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On Wrong Behaviours Related to Drug Abuse, Why Can’t We Just Say ‘No?’

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“Defining deviancy down” is a cultural philosophy that emerged in the United States during the 1990s. It refers to society’s tendency to adjust its standards of deviancy “down,” so that behaviours which were once unacceptable become acceptable. Over time, this newly acceptable behaviour can even become society’s norm.

Of course, the converse must also be true—society looks down on those who label social behaviours “wrong,” deeming them moralistic, judgmental, or simply out of touch with the realities of modern life.

Thirty years later, this philosophy is entrenched in British Columbia politics and policies. The province has become a society that cannot say “no” to harmful or wrong behaviours related to drug use. It doesn’t matter if you view drug use as a medical issue, a law-and-order issue, or both—we have lost the ability to simply say “no” to harmful or wrong behaviour.

That much has become abundantly clear over the past two weeks as evidence mounts that B.C.’s experiment with decriminalization and safe supply of hard drugs is only making things worse.
A recently leaked memo from B.C.’s Northern Health Authority shows the deleterious impact these measures have had on the province’s hospitals.

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The memo instructs staff at the region’s hospitals to tolerate and not intervene with illegal drug use by patients. Apparently, staff should not be taking away any drugs or personal items like a knife or other weapons under four inches long. Staff cannot restrict visitors even if they are openly bringing illicit drugs into the hospital and conducting their drug transactions in the hallways.

The public was quite rightly outraged at the news, and B.C.’s Health Minister Adrian Dix quickly attempted to contain the mess by saying that the memo was outdated and poorly worded.

But his facile excuses were quickly exposed by publication of the very clearly worded memo and by nurses from across the province who came forward to tell their stories of what is really happening in our hospitals.

The president of the B.C. Nurses Union, Adriane Gear, said the issue was “widespread” and “of significant magnitude.” She commented that the problems in hospitals spiked once the province decriminalized drugs. In a telling quote, she said, “Before there would be behaviours that just wouldn’t be tolerated, whereas now, because of decriminalization, it is being tolerated.”
Other nurses said the problem wasn’t limited to the Northern Health Authority. They came forward (both anonymously and openly) to say that drug use and violence have become commonplace in hospitals. Drug-addicted patients openly smoke meth and fentanyl, and inject heroin. Dealers traffic illicit drugs. Nurses are harassed, forced to work amidst the toxic fumes from drugs, and can’t confiscate weapons. In short, according to one nurse, “We’ve absolutely lost control.”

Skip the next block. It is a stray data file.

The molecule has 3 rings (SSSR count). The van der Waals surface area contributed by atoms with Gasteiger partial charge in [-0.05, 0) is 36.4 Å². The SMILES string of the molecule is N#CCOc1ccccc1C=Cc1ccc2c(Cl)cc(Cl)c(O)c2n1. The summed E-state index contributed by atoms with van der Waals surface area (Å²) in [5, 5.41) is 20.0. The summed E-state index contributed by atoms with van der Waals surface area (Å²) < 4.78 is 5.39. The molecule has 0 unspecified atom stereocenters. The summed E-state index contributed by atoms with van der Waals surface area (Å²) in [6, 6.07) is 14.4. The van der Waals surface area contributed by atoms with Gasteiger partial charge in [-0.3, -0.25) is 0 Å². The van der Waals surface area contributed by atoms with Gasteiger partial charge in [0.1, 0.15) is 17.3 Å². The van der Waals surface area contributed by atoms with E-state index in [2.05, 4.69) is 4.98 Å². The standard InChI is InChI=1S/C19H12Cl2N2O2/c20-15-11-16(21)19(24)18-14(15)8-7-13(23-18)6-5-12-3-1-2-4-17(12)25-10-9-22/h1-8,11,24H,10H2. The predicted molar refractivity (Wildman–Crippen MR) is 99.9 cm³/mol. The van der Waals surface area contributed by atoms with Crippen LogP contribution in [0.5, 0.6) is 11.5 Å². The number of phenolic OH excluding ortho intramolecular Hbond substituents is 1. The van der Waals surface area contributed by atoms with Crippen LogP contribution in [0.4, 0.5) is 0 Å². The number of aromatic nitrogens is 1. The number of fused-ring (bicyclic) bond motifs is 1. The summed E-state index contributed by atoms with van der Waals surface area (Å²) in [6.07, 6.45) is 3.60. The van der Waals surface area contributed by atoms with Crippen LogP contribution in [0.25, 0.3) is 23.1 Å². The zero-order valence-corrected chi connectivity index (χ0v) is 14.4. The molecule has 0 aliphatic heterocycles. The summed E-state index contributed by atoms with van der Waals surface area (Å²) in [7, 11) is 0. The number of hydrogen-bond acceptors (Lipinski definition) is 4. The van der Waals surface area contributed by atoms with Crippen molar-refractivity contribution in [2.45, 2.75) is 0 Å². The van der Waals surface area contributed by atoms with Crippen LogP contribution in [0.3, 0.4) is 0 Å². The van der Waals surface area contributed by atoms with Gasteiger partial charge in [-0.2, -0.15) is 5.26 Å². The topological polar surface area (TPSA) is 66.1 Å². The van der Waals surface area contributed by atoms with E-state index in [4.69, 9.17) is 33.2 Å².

People think that drug policies have no impact on those outside of drug circles, but what about those who have to share a room with a drug-smoking patient?

No wonder health-care workers are demoralized and leaving in droves. Maybe it isn’t just related to the chaos of COVID.

The shibboleth of decriminalization faced further damage when Fiona Wilson, the deputy chief of Vancouver’s Police Department, testified before a federal Parliamentary committee to say that the policy has been a failure. There have been more negative impacts than positive, and no decreases in overdose deaths or the overdose rate. (If such data emerged from any other health-care experiment, it would immediately be shut down).
Wison also confirmed that safe supply drugs are being re-directed to illegal markets and now account for 50 percent of safe supply drugs that are seized. Her words echoed those of B.C.’s nurses when she told the committee that the police “have absolutely no authority to address the problem of drug use.”
Once Mr. Dix and Premier David Eby stopped denying that drug use was occurring in hospitals, they continued their laissez-faire approach to illegal drugs with a plan to create “safe consumption sites” at hospitals. When that lacked public appeal, Dix said the province would establish a task force to study the issue.

What exactly needs to be studied?

The NDP government appears to be uninformed, at best, and dishonest, at worst. It has backed itself into a corner and is now taking frantic and even ludicrous steps to legitimize its experimental policy of decriminalization. The realities that show it is not working and is creating harm towards others and toward institutions that should be a haven for healing.

How quickly we have become a society that lacks the moral will—and the moral credibility—to just to say “no.”

Views expressed in this article are opinions of the author and do not necessarily reflect the views of The Epoch Times.

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